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Old 01-07-2013, 09:32 PM   #15
SystemicAnomaly
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Join Date: Feb 2006
Location: Stuck in the Matrix somewhere in Santa Clara CA
Posts: 9,758
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^ I believe that you are coming away from this with an erroneous notion of what is going on with these serves. Murray, Federer, Vaidisova, Sharpova and many other servers are still looking at the ball very close to contact. They are obviously watching the ball at the trophy phase and are still watching as the tossing arm drops and as the racket head drops. Even at the "big L" (when the racket arm becomes fully extended), most of these servers still have their eyes trained on the ball -- even tho' the head has started to move/turn.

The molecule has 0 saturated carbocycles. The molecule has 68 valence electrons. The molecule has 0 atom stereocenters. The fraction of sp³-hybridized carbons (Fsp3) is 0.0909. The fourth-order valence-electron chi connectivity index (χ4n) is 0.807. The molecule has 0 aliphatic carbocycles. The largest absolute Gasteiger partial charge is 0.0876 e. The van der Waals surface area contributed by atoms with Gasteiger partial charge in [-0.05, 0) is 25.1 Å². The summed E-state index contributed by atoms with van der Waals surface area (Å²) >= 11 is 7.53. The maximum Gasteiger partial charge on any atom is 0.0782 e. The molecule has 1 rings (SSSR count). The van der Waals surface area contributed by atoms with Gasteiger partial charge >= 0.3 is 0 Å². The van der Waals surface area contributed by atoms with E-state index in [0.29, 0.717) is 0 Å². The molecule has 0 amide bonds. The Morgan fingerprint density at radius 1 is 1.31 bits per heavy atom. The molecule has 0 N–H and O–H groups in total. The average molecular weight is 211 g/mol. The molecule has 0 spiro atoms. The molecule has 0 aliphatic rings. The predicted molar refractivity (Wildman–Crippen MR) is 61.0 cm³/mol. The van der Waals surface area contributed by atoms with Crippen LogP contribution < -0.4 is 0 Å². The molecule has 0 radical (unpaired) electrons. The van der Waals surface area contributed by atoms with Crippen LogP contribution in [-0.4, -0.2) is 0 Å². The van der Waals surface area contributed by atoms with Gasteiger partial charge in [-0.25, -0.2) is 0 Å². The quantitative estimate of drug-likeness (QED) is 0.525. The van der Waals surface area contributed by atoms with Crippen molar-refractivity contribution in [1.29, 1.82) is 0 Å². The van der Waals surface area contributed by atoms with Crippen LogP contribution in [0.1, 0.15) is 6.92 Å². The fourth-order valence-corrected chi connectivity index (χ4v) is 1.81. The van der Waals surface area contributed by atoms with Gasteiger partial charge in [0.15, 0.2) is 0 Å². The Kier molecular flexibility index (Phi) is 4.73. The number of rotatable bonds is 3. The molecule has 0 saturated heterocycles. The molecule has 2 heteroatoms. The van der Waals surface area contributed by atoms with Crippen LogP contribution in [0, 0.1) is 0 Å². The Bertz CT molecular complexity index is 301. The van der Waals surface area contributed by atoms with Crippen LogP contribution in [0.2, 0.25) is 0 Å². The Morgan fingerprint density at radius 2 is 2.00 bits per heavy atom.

Even Roddick appears to be looking at the ball at the "big L". However, his head quickly turns and looks forward from this point. Not so for the other servers mentioned above. Note that the time it takes to move the racket head from the "big L" up to the contact point is very short -- it would be measured in milliseconds or centiseconds. For this reason alone, I maintain that most servers are fixated on the ball very close to contact.

Furthermore... even when the head moves/turns, the eyes can still adjust their position so that the foveal (central) vision is still trained on the ball. It is not that difficult for the eyes to point in a direction that is 45 degrees offset from the primary direction of the head. So... even when they are not directly facing the ball, the eyes can still be looking at the ball.

Bottom line: It is probably best for most of us to watch the ball as close to the contact as possible. I've seen plenty of players who pull the head down much too early -- before the "big L" -- or even before the racket starts it's upward swing. If you decide that it is not important to watch the ball to contact, you may end up pulling your head/eyes down much too early as a result.
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